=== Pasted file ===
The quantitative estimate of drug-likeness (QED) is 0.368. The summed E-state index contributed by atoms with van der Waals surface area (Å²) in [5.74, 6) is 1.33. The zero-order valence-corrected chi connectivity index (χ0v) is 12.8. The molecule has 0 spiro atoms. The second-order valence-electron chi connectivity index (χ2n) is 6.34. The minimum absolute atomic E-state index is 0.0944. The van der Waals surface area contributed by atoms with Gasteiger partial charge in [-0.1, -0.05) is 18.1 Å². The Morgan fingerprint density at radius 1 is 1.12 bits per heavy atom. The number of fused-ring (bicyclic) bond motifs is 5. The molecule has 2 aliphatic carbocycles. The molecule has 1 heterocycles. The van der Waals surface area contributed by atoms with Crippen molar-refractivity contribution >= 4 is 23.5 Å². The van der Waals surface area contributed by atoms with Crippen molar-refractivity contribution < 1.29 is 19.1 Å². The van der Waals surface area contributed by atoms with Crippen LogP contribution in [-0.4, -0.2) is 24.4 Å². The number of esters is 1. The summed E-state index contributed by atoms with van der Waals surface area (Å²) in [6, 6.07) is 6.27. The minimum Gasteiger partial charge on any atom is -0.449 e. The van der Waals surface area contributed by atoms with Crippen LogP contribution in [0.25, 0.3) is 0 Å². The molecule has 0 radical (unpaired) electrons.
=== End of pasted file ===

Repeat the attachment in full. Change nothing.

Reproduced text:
The quantitative estimate of drug-likeness (QED) is 0.368. The summed E-state index contributed by atoms with van der Waals surface area (Å²) in [5.74, 6) is 1.33. The zero-order valence-corrected chi connectivity index (χ0v) is 12.8. The molecule has 0 spiro atoms. The second-order valence-electron chi connectivity index (χ2n) is 6.34. The minimum absolute atomic E-state index is 0.0944. The van der Waals surface area contributed by atoms with Gasteiger partial charge in [-0.1, -0.05) is 18.1 Å². The Morgan fingerprint density at radius 1 is 1.12 bits per heavy atom. The number of fused-ring (bicyclic) bond motifs is 5. The molecule has 2 aliphatic carbocycles. The molecule has 1 heterocycles. The van der Waals surface area contributed by atoms with Crippen molar-refractivity contribution >= 4 is 23.5 Å². The van der Waals surface area contributed by atoms with Crippen molar-refractivity contribution < 1.29 is 19.1 Å². The van der Waals surface area contributed by atoms with Crippen LogP contribution in [-0.4, -0.2) is 24.4 Å². The number of esters is 1. The summed E-state index contributed by atoms with van der Waals surface area (Å²) in [6, 6.07) is 6.27. The minimum Gasteiger partial charge on any atom is -0.449 e. The van der Waals surface area contributed by atoms with Crippen LogP contribution in [0.25, 0.3) is 0 Å². The molecule has 0 radical (unpaired) electrons.